• $21 billion: expenditure on commodity crop production supports in 2005.

Moving forward

As Wallinga describes,

"what has changed since agricultural "cheap food" policies were put in place is that obesity has overtaken hunger as the most prevalent nutritional problem in children - too many calories, not too few."

Indeed, the US needs some serious food systems policy reform.  Unfortunately, the junk food dilemma can't be solved by simply abolishing commodity subsidies in one fell swoop (at least not without financially ruining farmers, risking further consolidation of commodity crop production and creating significant economic instability).  So in addition to developing healthy apps, the US might consider Wallinga's advice:

Wallinga's Policy Recommendations:

  • Seek Executive Leadership - the administration needs to devote serious attention to the issue.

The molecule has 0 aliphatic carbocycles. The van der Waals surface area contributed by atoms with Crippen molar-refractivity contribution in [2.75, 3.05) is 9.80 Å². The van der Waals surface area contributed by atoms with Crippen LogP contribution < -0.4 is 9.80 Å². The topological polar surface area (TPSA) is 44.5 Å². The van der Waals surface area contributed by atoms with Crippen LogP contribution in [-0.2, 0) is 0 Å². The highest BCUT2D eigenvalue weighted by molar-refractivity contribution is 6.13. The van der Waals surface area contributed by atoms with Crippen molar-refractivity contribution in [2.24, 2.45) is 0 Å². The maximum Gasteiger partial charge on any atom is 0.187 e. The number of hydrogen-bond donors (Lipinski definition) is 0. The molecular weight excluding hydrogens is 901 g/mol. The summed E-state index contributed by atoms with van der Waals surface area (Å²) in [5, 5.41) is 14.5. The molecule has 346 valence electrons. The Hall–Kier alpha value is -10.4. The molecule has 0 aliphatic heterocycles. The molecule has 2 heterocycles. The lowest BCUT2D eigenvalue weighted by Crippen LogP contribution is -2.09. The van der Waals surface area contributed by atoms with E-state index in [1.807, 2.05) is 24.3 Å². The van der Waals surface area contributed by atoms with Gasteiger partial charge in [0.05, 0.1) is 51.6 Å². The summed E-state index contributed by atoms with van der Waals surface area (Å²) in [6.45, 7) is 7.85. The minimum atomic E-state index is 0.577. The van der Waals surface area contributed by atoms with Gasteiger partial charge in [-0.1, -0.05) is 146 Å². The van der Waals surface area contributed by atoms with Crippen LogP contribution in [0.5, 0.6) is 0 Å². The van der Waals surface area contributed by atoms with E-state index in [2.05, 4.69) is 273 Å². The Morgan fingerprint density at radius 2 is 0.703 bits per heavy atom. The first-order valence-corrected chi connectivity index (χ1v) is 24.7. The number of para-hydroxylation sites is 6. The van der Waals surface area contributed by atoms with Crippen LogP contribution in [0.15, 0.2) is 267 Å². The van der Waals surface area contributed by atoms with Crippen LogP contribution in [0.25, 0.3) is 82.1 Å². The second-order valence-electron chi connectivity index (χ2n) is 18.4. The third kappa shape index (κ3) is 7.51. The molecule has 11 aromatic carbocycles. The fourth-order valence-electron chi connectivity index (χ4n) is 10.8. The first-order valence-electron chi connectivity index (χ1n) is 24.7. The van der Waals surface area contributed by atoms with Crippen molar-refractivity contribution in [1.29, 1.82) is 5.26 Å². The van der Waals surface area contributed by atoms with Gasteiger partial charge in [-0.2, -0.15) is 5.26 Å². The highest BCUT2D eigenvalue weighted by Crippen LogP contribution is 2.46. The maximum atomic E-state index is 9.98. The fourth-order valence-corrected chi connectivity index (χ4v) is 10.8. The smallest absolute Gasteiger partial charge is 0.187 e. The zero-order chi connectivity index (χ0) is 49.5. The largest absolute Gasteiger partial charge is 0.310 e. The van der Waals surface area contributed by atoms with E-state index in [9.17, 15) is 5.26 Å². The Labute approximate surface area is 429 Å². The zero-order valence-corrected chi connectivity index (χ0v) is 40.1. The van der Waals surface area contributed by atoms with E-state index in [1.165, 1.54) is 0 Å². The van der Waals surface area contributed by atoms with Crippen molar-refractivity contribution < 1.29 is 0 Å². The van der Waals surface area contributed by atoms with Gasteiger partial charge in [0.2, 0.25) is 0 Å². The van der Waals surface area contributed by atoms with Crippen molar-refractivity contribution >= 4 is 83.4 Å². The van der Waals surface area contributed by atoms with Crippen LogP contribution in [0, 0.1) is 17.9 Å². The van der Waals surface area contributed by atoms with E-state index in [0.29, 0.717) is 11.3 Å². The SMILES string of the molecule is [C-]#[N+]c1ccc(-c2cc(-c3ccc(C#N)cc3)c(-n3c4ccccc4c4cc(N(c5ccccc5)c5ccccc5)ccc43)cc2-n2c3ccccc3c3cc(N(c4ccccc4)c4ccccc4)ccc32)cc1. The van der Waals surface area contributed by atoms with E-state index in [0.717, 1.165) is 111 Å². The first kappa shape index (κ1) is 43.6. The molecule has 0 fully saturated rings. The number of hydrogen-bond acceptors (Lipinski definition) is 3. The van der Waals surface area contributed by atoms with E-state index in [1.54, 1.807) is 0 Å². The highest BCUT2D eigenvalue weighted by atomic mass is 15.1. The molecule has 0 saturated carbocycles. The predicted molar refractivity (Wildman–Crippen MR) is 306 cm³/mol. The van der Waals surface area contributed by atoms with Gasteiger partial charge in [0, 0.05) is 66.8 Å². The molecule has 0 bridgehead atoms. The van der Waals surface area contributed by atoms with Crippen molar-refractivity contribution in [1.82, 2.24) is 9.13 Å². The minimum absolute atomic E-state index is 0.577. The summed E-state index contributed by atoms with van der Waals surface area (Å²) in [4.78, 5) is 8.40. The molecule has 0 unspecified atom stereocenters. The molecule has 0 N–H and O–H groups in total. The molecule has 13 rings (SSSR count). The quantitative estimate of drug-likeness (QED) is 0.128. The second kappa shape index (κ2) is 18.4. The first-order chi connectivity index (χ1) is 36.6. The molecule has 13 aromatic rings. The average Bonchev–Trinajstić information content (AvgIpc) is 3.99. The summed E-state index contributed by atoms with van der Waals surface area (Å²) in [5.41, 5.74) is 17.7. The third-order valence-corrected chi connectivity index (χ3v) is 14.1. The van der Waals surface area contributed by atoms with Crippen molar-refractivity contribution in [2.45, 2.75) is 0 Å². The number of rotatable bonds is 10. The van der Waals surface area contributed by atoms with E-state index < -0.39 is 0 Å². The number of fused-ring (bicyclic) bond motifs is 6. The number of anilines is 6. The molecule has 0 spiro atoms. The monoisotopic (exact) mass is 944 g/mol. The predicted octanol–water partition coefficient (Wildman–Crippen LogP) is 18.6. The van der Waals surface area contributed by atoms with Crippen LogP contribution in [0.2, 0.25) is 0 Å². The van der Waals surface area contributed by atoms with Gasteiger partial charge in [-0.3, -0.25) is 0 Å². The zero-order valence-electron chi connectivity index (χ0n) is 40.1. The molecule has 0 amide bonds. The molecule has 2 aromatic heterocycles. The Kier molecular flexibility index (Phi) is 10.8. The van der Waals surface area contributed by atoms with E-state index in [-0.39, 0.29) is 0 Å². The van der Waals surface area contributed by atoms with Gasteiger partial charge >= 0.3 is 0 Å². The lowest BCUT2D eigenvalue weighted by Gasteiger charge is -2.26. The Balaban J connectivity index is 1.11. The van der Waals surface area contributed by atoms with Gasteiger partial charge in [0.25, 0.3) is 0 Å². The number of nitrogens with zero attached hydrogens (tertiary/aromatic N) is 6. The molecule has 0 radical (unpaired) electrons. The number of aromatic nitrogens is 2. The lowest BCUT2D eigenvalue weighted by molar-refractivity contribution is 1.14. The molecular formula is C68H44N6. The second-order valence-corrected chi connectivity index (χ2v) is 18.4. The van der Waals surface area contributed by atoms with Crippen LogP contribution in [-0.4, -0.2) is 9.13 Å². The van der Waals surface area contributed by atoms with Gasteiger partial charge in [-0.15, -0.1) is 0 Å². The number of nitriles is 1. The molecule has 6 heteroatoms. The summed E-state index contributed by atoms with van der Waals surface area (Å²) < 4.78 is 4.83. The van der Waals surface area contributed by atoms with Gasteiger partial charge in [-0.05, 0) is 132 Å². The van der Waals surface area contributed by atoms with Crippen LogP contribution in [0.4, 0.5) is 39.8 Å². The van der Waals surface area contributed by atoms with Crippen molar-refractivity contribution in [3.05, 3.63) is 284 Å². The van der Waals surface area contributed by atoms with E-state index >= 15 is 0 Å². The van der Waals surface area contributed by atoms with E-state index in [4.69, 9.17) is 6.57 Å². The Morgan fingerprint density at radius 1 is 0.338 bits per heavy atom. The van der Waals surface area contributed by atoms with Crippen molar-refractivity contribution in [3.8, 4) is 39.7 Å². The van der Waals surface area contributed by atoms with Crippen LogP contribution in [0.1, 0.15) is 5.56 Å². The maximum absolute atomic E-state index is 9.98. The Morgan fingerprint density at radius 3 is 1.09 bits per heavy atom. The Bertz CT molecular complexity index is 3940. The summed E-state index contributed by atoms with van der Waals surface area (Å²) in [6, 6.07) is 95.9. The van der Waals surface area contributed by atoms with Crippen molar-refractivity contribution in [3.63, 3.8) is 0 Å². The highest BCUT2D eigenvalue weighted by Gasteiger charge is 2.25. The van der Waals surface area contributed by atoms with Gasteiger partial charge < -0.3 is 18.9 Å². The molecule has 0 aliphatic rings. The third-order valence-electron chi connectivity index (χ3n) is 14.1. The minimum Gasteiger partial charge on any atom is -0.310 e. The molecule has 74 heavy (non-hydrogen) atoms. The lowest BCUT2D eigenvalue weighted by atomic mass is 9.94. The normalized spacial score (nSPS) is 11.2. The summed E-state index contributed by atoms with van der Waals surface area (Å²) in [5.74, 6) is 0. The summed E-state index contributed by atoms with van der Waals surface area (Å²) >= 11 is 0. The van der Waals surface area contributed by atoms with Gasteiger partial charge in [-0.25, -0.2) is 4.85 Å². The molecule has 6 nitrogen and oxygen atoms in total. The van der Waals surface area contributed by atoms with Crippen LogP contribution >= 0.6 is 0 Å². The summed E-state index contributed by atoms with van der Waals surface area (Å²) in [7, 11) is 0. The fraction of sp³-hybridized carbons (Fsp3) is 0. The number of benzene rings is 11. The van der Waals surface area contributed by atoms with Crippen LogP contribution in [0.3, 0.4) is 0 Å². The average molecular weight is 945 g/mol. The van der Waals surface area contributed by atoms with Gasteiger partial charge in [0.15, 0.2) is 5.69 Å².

• Integrate Food and Health Analysis - a single entity should be created to provide information about the links between the food system and public health in order to better inform public policy decisions.
  • Support Farmers as Anti-Obesity Partners - the government should support farmers who grow fruits and vegetables (e.g., through technical assistance, research support, agricultural training programs, financial aid for new and/or transitioning fruit and vegetable farmers, etc.)
  • Invest in Forward-Looking Research - research should focus on crop diversity and sustainability.
    Codify Healthier Commodity Food Programs - surplus commodities (i.e., junk calories) are often funneled into federal child nutrition programs; existing regulations should be adjusted to improve the nutrition standards for these programs.

Find more food and agriculture policy recommendations from Dr. Wallinga and other public health professionals onthe Institute for Agriculture and Trade Policy's Healthy Food Action website .